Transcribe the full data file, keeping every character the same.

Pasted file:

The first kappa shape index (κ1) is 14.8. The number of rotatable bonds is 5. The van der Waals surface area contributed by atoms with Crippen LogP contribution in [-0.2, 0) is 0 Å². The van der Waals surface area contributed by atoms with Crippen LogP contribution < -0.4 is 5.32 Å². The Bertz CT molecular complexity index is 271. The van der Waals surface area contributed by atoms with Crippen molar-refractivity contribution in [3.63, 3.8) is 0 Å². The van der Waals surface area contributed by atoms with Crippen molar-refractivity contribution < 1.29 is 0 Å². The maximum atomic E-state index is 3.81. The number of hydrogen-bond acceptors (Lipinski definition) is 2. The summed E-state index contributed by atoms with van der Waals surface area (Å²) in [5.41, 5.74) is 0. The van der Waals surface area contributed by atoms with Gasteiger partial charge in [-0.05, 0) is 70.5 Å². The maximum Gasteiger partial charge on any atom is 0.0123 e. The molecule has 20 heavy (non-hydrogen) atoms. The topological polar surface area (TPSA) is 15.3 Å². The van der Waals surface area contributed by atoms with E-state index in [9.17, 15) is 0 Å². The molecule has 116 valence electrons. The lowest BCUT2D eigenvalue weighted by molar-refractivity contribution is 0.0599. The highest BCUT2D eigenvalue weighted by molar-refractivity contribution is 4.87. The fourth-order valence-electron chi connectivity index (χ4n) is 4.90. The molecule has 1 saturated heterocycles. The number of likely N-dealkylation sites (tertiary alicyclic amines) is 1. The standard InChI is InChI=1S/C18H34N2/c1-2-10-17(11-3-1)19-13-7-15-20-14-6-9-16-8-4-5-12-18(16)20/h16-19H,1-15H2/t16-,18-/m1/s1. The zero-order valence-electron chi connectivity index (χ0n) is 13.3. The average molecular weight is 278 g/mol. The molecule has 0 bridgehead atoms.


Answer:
The first kappa shape index (κ1) is 14.8. The number of rotatable bonds is 5. The van der Waals surface area contributed by atoms with Crippen LogP contribution in [-0.2, 0) is 0 Å². The van der Waals surface area contributed by atoms with Crippen LogP contribution < -0.4 is 5.32 Å². The Bertz CT molecular complexity index is 271. The van der Waals surface area contributed by atoms with Crippen molar-refractivity contribution in [3.63, 3.8) is 0 Å². The van der Waals surface area contributed by atoms with Crippen molar-refractivity contribution < 1.29 is 0 Å². The maximum atomic E-state index is 3.81. The number of hydrogen-bond acceptors (Lipinski definition) is 2. The summed E-state index contributed by atoms with van der Waals surface area (Å²) in [5.41, 5.74) is 0. The van der Waals surface area contributed by atoms with Gasteiger partial charge in [-0.05, 0) is 70.5 Å². The maximum Gasteiger partial charge on any atom is 0.0123 e. The molecule has 20 heavy (non-hydrogen) atoms. The topological polar surface area (TPSA) is 15.3 Å². The van der Waals surface area contributed by atoms with E-state index in [9.17, 15) is 0 Å². The molecule has 116 valence electrons. The lowest BCUT2D eigenvalue weighted by molar-refractivity contribution is 0.0599. The highest BCUT2D eigenvalue weighted by molar-refractivity contribution is 4.87. The fourth-order valence-electron chi connectivity index (χ4n) is 4.90. The molecule has 1 saturated heterocycles. The number of likely N-dealkylation sites (tertiary alicyclic amines) is 1. The standard InChI is InChI=1S/C18H34N2/c1-2-10-17(11-3-1)19-13-7-15-20-14-6-9-16-8-4-5-12-18(16)20/h16-19H,1-15H2/t16-,18-/m1/s1. The zero-order valence-electron chi connectivity index (χ0n) is 13.3. The average molecular weight is 278 g/mol. The molecule has 0 bridgehead atoms.